Wonderful! The new Rusty Wright Band CD Wonder Man is wonderful! When they last visited Upper Michigan for two performances at the Ontonagon Theater for the Performing Arts in March of 2014, they were promoting their last release This, That, and the Other Thing. A wonderful CD in its’ own right, TT&OT was recorded with two band members who had been replaced by drummer Marc Friedman and keyboard player Robert John Manzitti after that disk had been recorded. Even though bassist Dennis Bellinger was also relatively new to the mix, the band had already gelled into a solid live unit by the time they performed in Ontonagon in 2014. Wonder Man represents the first recorded output by this same configuration and it shows exactly how well Bellinger, Manzitti, and Friedman have come together behind band namesakes Rusty Wright and Laurie LaCross-Wright.
Rusty Wright isn’t just a triple threat talent in this band. The credits list him as the writer, engineer, co-producer (with Ross White of Sadson Music), artist and graphic designer for this CD. One should also remember to add co-lead vocalist and guitarist to the list, duties shared with his wife Laurie.
Coming from the vinyl album era, I have always been fascinated the way bands order the tracks on an album. Bands without an album worth of good songs often employed sequencing to bury weaker tracks in between the stronger tunes and in earlier times, some bands put out disks that simply contained a lot of filler. These days, downloading a single track is okay and hit records are fine, but I still like the concept of an album being populated with tracks the way a book is constructed with chapters. Like a book with no plot, an album compiled without varying the pace of the music can come off as dull and monotonous. In this case, there are no weak tracks and the song sequence here gives the CD just the right pace. This is what can only be called a ‘whole CD’ as in ‘every time I spin it, I listen to the whole CD’. It is going to take a while for me to find a reason to change this disk out of my car’s player.
Following is a track by track summary of Wonder Man:
Wonder Man – The opening track jumps and the horn arrangement adds punch to the chorus and verse accents. The song espouses the theme outlined in the liner notes: ‘The true wonder of it all is that despite not knowing what awaits our next breath, we wrap ourselves in optimism and determination and forge on, waking each day vowing that “this day will be a little better,” even though the last 100 may not have been. THAT is Wonder-ful…be a “Wonder Man.”’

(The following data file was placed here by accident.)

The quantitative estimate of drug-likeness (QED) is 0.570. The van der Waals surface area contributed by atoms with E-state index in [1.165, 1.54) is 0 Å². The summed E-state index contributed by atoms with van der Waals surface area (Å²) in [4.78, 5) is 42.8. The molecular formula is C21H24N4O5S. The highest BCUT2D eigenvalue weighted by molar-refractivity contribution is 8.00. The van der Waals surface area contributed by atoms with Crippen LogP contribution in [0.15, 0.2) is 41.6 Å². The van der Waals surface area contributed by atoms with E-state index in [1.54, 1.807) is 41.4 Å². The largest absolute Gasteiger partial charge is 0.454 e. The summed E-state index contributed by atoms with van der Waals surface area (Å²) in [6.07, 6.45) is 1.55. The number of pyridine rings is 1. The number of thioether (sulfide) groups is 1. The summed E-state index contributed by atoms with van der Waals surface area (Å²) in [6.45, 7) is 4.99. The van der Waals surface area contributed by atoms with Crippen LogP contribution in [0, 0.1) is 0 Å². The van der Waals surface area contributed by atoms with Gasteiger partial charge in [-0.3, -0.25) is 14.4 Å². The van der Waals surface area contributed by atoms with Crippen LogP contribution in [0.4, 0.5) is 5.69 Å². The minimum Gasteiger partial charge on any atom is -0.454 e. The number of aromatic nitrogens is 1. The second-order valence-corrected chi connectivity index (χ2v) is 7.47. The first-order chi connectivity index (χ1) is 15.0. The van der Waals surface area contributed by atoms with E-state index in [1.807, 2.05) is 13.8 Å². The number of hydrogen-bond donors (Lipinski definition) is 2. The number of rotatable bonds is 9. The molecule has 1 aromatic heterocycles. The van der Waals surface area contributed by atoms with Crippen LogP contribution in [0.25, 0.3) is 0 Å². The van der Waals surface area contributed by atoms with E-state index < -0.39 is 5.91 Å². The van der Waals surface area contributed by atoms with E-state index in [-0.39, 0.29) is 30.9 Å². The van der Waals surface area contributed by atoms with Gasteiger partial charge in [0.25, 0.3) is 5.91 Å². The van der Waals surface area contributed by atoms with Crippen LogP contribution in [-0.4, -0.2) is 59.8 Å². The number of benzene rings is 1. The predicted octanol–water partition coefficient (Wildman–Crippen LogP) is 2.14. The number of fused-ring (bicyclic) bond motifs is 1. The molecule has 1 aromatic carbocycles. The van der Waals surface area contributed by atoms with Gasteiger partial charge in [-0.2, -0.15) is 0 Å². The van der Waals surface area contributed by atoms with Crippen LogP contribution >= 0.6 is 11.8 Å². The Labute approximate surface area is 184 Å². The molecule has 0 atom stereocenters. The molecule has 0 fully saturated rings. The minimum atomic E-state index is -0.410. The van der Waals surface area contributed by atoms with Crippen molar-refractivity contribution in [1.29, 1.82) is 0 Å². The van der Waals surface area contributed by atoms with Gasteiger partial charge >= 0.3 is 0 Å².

Ain’t that the Blues – Shimmering organ from Manzitti and punchy drums from Friedman make this modern blues rock move at a steady pace. As always, Rusty’s guitar work shines through.
Black Hat Boogie – Another jumping number, this song puts a modern twist to a boogie master’s semi-spoken ode to living in a cyber world. Could computer code writers rule the world? Maybe they could. Driven by a catchy guitar and organ riff with terrific harmonies on the chorus.
You Know I Know – Slowing things down a bit with a shuffling blues, You Know is written as a traditional ‘I know you’re doing me wrong’ form of the blues. Again, the organ and guitar solos shine as do the solid bass and drum lines.
Love’s Gonna Treat You Right – This track starts with a crunchy guitar tone somewhere between Free and Humble Pie. The sweet harmony on the chorus makes this the track that you will play twice just to hear the layered the vocal parts. RWB are a modern blues band but this track puts them in the same conversation with any of the memorable rock – pop numbers I have heard in the last 40 years. You can hear how the many gigs they have played together have helped the band forge seamless vocal arrangements.
Gonna Come A Day – Rusty Wright Blues band at its’ gut wrenching best. Blues songs don’t come any finer than this. Tasty piano and guitar fills abound in this ‘you’ll be sorry some day’ tune.
Corvette Sunday – Virtuosity thy name is instrumental. Everybody gets to show off a little on Corvette Sunday and there are enough change ups in this tightly constructed tune to keep it interesting. A great driving song even if you are not in your car! Bellinger steps forward to show his bass chops.
Arms of Another – A medium tempo song about relationship meltdown. Lyrically sound with mellow piano and great vocal interplay between Rusty and Laurie. The bass and drums cook along nicely behind the scenes.
Whiskey Drinkin Woman – Shades of the great Southern rock bands like Molly Hatchet and The Atlanta Rhythm Section without sounding derivative. Manzitti dusts off a little old school synth sound for the lead.
Chinfoot Ball – Ends the CD on a high note. Great riffing propels another tune with a catchy, harmonized chorus, lyrical guitar lead, and pulsing bass and drums.
I am looking forward to hearing the new CD tracks live along-side some of their earlier favorites. It will be more than worth your while to extend your All School Reunion through Sunday night July 26 to see and hear the Rusty Wright Band at the Ontonagon Theater. The Rusty Wright Band is one of the finest bands on the road today and it is a sure bet that when you hear them in person, you won’t leave the theater empty handed. WOAS-FM will be broadcasting during the All School Reunion weekend and will devote Friday July 24th to the music of the Rusty Wright Band. Tune into 88.5 FM and you won’t be disappointed.